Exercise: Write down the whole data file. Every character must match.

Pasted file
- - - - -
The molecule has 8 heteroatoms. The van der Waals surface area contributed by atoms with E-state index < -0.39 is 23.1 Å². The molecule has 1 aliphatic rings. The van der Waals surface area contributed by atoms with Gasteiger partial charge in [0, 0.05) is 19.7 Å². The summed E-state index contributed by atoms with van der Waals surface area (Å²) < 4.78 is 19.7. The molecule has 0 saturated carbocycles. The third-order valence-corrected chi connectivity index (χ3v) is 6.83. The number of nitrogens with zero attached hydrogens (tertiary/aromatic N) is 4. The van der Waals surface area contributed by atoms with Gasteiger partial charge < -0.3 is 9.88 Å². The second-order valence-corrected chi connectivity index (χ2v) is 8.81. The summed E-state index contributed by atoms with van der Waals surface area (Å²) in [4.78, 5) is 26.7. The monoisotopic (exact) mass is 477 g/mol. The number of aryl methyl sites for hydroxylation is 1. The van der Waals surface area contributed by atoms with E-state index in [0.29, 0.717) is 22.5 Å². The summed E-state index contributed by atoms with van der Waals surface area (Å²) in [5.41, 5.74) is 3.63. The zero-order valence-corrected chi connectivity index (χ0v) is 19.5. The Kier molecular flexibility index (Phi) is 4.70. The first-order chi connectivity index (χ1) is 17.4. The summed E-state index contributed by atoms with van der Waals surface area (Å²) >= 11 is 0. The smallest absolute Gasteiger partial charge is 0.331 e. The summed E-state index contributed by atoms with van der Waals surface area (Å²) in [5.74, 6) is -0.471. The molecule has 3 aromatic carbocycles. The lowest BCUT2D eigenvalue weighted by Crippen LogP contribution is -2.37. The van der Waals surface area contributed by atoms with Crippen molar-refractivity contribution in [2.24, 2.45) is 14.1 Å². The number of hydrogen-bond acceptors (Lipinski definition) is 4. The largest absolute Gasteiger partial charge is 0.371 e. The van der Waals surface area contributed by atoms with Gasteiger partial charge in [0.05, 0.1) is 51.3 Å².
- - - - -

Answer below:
The molecule has 8 heteroatoms. The van der Waals surface area contributed by atoms with E-state index < -0.39 is 23.1 Å². The molecule has 1 aliphatic rings. The van der Waals surface area contributed by atoms with Gasteiger partial charge in [0, 0.05) is 19.7 Å². The summed E-state index contributed by atoms with van der Waals surface area (Å²) < 4.78 is 19.7. The molecule has 0 saturated carbocycles. The third-order valence-corrected chi connectivity index (χ3v) is 6.83. The number of nitrogens with zero attached hydrogens (tertiary/aromatic N) is 4. The van der Waals surface area contributed by atoms with Gasteiger partial charge < -0.3 is 9.88 Å². The second-order valence-corrected chi connectivity index (χ2v) is 8.81. The summed E-state index contributed by atoms with van der Waals surface area (Å²) in [4.78, 5) is 26.7. The monoisotopic (exact) mass is 477 g/mol. The number of aryl methyl sites for hydroxylation is 1. The van der Waals surface area contributed by atoms with E-state index in [0.29, 0.717) is 22.5 Å². The summed E-state index contributed by atoms with van der Waals surface area (Å²) in [5.41, 5.74) is 3.63. The zero-order valence-corrected chi connectivity index (χ0v) is 19.5. The Kier molecular flexibility index (Phi) is 4.70. The first-order chi connectivity index (χ1) is 17.4. The summed E-state index contributed by atoms with van der Waals surface area (Å²) >= 11 is 0. The smallest absolute Gasteiger partial charge is 0.331 e. The summed E-state index contributed by atoms with van der Waals surface area (Å²) in [5.74, 6) is -0.471. The molecule has 3 aromatic carbocycles. The lowest BCUT2D eigenvalue weighted by Crippen LogP contribution is -2.37. The van der Waals surface area contributed by atoms with Crippen molar-refractivity contribution in [2.24, 2.45) is 14.1 Å². The number of hydrogen-bond acceptors (Lipinski definition) is 4. The largest absolute Gasteiger partial charge is 0.371 e. The van der Waals surface area contributed by atoms with Gasteiger partial charge in [0.05, 0.1) is 51.3 Å².